Either way, to get up and running we just need the LoaderOptionsPlugin in play. Consequently, most of what follows in our webpack.js file is unchanged:

// .....

var webpackConfig = require('../webpack.config.js');
var packageJson = require('../package.json');

// .....

function buildProduction(done) {

   // .....

   myProdConfig.plugins = myProdConfig.plugins.concat(
      // .....

      // new webpack.optimize.DedupePlugin(), Not a thing anymore apparently
      new webpack.optimize.UglifyJsPlugin(),

      // I understand this here matters...
      // but it doesn't seem to make any difference; perhaps I'm missing something?
      new webpack.LoaderOptionsPlugin({
        minimize: true,
        debug: false
      }),

      failPlugin
   );

   // .....
}

function createDevCompiler() {
   var myDevConfig = webpackConfig;
   myDevConfig.devtool = 'inline-source-map';
   // myDevConfig.debug = true; - not allowed in webpack 2

   myDevConfig.plugins = myDevConfig.plugins.concat(
      new webpack.optimize.CommonsChunkPlugin({ name: 'vendor', filename: 'vendor.js' }),
      new WebpackNotifierPlugin({ title: 'Webpack build', excludeWarnings: true }),

      // this is the Webpack 2 hotness!
      new webpack.LoaderOptionsPlugin({
         debug: true,
         options: myDevConfig
      })
      // it ends here - there wasn't much really....

   );

   // create a single instance of the compiler to allow caching
   return webpack(myDevConfig);
}

// .....

LoaderOptionsPlugin we hardly new ya

After a little more experimentation it seems that the LoaderOptionsPlugin is not necessary at all for our own use case. In fact it's probably not best practice to get used to using it as it's only intended to live a short while whilst people move from webpack 1 to webpack 2. In that vein let's tweak our webpack.js file once more:

function buildProduction(done) {

   // .....

   myProdConfig.plugins = myProdConfig.plugins.concat(
      // .....

      new webpack.optimize.UglifyJsPlugin({
         compress: {
            warnings: true
         }
      }),

      failPlugin
   );

   // .....
}

function createDevCompiler() {
   var myDevConfig = webpackConfig;
   myDevConfig.devtool = 'inline-source-map';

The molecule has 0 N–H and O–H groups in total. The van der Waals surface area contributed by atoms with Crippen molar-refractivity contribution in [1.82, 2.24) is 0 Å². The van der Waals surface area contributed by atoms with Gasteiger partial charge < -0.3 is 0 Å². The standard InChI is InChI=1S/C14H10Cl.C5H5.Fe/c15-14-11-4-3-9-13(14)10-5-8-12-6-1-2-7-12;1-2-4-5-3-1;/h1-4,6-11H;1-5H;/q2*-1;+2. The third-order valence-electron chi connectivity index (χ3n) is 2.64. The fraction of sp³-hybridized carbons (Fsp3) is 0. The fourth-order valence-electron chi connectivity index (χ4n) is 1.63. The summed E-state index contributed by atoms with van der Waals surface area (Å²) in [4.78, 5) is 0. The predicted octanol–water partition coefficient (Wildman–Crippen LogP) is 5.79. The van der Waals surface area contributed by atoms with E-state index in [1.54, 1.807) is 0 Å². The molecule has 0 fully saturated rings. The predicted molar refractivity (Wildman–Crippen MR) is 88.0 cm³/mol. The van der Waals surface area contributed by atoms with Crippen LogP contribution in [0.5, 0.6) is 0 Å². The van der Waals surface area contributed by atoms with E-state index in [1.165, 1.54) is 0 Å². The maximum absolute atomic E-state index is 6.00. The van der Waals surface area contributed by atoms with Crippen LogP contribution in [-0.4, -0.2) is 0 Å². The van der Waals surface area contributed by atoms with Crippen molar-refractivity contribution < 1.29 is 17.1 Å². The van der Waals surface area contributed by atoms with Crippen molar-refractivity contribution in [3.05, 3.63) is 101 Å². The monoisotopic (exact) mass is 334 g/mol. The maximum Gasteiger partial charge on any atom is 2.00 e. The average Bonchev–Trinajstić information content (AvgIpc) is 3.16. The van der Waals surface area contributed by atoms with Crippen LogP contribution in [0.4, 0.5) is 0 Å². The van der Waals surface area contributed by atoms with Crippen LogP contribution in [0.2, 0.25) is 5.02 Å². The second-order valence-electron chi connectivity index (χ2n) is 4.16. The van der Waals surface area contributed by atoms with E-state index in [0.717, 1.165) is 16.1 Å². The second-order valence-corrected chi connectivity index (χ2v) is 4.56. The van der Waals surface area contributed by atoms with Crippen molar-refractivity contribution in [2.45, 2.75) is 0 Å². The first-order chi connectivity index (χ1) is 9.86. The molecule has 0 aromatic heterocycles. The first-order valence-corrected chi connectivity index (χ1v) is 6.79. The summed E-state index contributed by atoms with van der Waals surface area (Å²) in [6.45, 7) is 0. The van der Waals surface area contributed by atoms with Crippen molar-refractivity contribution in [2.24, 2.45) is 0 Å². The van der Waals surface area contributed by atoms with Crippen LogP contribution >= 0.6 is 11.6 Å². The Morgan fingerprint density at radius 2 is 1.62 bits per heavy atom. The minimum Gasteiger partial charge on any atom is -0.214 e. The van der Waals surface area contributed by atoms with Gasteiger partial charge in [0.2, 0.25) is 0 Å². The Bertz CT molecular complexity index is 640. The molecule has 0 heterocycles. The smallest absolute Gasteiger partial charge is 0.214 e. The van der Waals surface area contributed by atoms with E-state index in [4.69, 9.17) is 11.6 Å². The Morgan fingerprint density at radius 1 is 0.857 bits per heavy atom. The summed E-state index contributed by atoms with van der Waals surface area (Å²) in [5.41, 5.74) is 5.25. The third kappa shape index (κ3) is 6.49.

myDevConfig.plugins = myDevConfig.plugins.concat(
      new webpack.optimize.CommonsChunkPlugin({ name: 'vendor', filename: 'vendor.js' }),
      new WebpackNotifierPlugin({ title: 'Webpack build', excludeWarnings: true }),
   );

   // create a single instance of the compiler to allow caching
   return webpack(myDevConfig);
}

// .....

karma.conf.js

Finally Karma. Our karma.conf.js with webpack 1 looked like this:

/* eslint-disable no-var, strict */
'use strict';

var webpackConfig = require('./webpack.config.js');

module.exports = function(config) {
  // Documentation: https://karma-runner.github.io/0.13/config/configuration-file.html
  config.set({
    browsers: [ 'PhantomJS' ],

    files: [
      // This ensures we have the es6 shims in place and then loads all the tests
      'test/main.js'
    ],

    port: 9876,

    frameworks: [ 'jasmine' ],

    logLevel: config.LOG_INFO, //config.LOG_DEBUG

    preprocessors: {
      'test/main.js': [ 'webpack', 'sourcemap' ]
    },

    webpack: {
      devtool: 'inline-source-map',
      debug: true,
      module: webpackConfig.module,
      resolve: webpackConfig.resolve
    },

    webpackMiddleware: {
      quiet: true,
      stats: {
        colors: true
      }
    },

    // reporter options
    mochaReporter: {
      colors: {
        success: 'bgGreen',
        info: 'cyan',
        warning: 'bgBlue',
        error: 'bgRed'
      }
    }
  });
};

We just need to chop out the debug statement from the webpack section like so:

module.exports = function(config) {

  // .....

    webpack: {
      devtool: 'inline-source-map',
      module: webpackConfig.module,
      resolve: webpackConfig.resolve
    },

  // .....

  });
};

Compare and contrast

We now have a repo that works with webpack 2 rc 1. Yay! If you'd like to see it then take a look here.

I thought I'd compare performance / output size of compiling with webpack 1 to webpack 2. First of all in debug / development mode:

// webpack 1

Version: webpack 1.14.0
Time: 5063ms
    Asset     Size  Chunks             Chunk Names
  main.js  37.2 kB       0  [emitted]  main
vendor.js  2.65 MB       1  [emitted]  vendor

// webpack 2

Version: webpack 2.2.0-rc.1
Time: 5820ms
    Asset     Size  Chunks                    Chunk Names
  main.js  38.7 kB       0  [emitted]         main
vendor.js  2.63 MB       1  [emitted]  [big]  vendor

Size and compilation time is not massively different from webpack 1 to webpack 2. It's all about the same. I'm not sure if that's to be expected or not.... Though I've a feeling in production mode I'm supposed to feel the benefits of tree shaking so let's have a go:

// webpack 1

Version: webpack 1.14.0
Time: 5788ms
                         Asset     Size  Chunks             Chunk Names
  main.269c66e1bc13b7426cee.js  10.5 kB       0  [emitted]  main
vendor.269c66e1bc13b7426cee.js   231 kB       1  [emitted]  vendor

// webpack 2

Version: webpack 2.2.0-rc.1
Time: 5659ms
                         Asset     Size  Chunks             Chunk Names
  main.33e0d70eeec29206e9b6.js  9.22 kB       0  [emitted]  main
vendor.33e0d70eeec29206e9b6.js   233 kB       1  [emitted]  vendor

To my surprise this looks pretty much unchanged before and after as well. This may be a sign I have missed something crucial out. Or maybe that's to be expected. Do give me a heads up if I've missed something...

Sunday, 11 December 2016

webpack: syncing the enhanced-resolve

Like Captain Ahab I resolve to sync the white whale that is webpack's enhanced-resolve... English you say? Let me start again: